The Definitive C++ Book Guide and List


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This question attempts to collect the few pearls among the dozens of bad C++ books that are published every year.

Unlike many other programming languages, which are often picked up on the go from tutorials found on the Internet, few are able to quickly pick up C++ without studying a well-written C++ book. It is way too big and complex for doing this. In fact, it is so big and complex, that there are very many very bad C++ books out there. And we are not talking about bad style, but things like sporting glaringly obvious factual errors and promoting abysmally bad programming styles.

Please edit the accepted answer to provide quality books and an approximate skill level — preferably after discussing your addition in the C++ chat room. (The regulars might mercilessly undo your work if they disagree with a recommendation.) Add a short blurb/description about each book that you have personally read/benefited from. Feel free to debate quality, headings, etc. Books that meet the criteria will be added to the list. Books that have reviews by the Association of C and C++ Users (ACCU) have links to the review.

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2 Answers

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Intermediate

  • More Effective C++ (Scott Meyers) Even more rules of thumb than Effective C++. Not as important as the ones in the first book, but still good to know.

  • Exceptional C++ (Herb Sutter) Presented as a set of puzzles, this has one of the best and thorough discussions of the proper resource management and exception safety in C++ through Resource Acquisition is Initialization (RAII) in addition to in-depth coverage of a variety of other topics including the pimpl idiom, name lookup, good class design, and the C++ memory model. 

  • More Exceptional C++ (Herb Sutter) Covers additional exception safety topics not covered in Exceptional C++, in addition to discussion of effective object-oriented programming in C++ and correct use of the STL. 

  • Exceptional C++ Style (Herb Sutter) Discusses generic programming, optimization, and resource management; this book also has an excellent exposition of how to write modular code in C++ by using non-member functions and the single responsibility principle.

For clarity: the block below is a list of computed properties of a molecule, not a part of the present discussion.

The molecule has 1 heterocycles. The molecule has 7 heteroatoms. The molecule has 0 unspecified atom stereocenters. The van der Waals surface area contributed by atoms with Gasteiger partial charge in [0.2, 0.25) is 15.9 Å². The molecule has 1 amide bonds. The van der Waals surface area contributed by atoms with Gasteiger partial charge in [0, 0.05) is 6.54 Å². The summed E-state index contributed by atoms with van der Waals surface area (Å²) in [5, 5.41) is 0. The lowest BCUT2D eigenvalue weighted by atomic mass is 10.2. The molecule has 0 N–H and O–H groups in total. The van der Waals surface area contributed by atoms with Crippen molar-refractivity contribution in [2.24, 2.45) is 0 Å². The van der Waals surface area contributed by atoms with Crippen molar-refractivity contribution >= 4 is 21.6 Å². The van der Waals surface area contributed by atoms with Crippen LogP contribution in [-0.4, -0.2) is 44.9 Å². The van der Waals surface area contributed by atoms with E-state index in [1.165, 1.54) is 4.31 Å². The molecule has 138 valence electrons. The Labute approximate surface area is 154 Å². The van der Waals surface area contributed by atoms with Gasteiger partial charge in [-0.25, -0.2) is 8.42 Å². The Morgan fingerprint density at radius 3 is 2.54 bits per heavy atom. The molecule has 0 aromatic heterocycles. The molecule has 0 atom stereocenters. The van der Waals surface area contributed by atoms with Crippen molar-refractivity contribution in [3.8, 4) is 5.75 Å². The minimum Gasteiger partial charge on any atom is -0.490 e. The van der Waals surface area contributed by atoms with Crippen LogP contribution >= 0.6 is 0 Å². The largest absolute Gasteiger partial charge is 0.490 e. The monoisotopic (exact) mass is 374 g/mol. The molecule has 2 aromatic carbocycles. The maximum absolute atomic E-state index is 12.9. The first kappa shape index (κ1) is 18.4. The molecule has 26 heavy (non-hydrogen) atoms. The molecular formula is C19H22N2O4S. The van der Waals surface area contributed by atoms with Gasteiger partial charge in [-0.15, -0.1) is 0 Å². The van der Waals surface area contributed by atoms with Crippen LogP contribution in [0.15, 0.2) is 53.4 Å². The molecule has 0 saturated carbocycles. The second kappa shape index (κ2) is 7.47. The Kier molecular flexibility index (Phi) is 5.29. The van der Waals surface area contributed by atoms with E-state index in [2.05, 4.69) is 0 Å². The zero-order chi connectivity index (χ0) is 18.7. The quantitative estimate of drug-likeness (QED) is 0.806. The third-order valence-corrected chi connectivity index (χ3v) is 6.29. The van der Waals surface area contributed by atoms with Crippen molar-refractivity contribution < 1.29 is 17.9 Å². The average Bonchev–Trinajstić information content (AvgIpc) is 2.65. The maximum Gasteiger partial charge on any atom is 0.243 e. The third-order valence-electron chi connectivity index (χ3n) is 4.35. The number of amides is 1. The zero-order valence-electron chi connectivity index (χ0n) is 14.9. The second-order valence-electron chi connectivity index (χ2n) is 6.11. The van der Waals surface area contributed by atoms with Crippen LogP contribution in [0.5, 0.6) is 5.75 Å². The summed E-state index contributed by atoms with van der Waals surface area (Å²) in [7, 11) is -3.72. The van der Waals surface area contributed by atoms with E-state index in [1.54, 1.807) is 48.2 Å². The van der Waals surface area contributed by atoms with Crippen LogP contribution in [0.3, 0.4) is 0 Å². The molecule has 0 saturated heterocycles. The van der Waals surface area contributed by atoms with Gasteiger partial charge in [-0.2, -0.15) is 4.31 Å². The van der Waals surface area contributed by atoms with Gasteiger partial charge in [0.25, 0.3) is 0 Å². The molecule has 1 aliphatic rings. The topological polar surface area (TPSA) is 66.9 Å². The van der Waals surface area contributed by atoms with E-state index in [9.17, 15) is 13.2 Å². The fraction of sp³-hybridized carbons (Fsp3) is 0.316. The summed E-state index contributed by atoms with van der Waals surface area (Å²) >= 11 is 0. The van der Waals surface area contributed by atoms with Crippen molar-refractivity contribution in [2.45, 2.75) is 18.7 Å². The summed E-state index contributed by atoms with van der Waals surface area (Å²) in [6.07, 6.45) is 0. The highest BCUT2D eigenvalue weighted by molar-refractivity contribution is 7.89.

• C++ Coding Standards (Herb Sutter and Andrei Alexandrescu) “Coding standards” here doesn't mean “how many spaces should I indent my code?” This book contains 101 best practices, idioms, and common pitfalls that can help you to write correct, understandable, and efficient C++ code. 

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Intermediate

  • More Effective C++ (Scott Meyers) Even more rules of thumb than Effective C++. Not as important as the ones in the first book, but still good to know.

  • Exceptional C++ (Herb Sutter) Presented as a set of puzzles, this has one of the best and thorough discussions of the proper resource management and exception safety in C++ through Resource Acquisition is Initialization (RAII) in addition to in-depth coverage of a variety of other topics including the pimpl idiom, name lookup, good class design, and the C++ memory model. 

  • More Exceptional C++ (Herb Sutter) Covers additional exception safety topics not covered in Exceptional C++, in addition to discussion of effective object-oriented programming in C++ and correct use of the STL. 

  • Exceptional C++ Style (Herb Sutter) Discusses generic programming, optimization, and resource management; this book also has an excellent exposition of how to write modular code in C++ by using non-member functions and the single responsibility principle. 

by (1.2k points)
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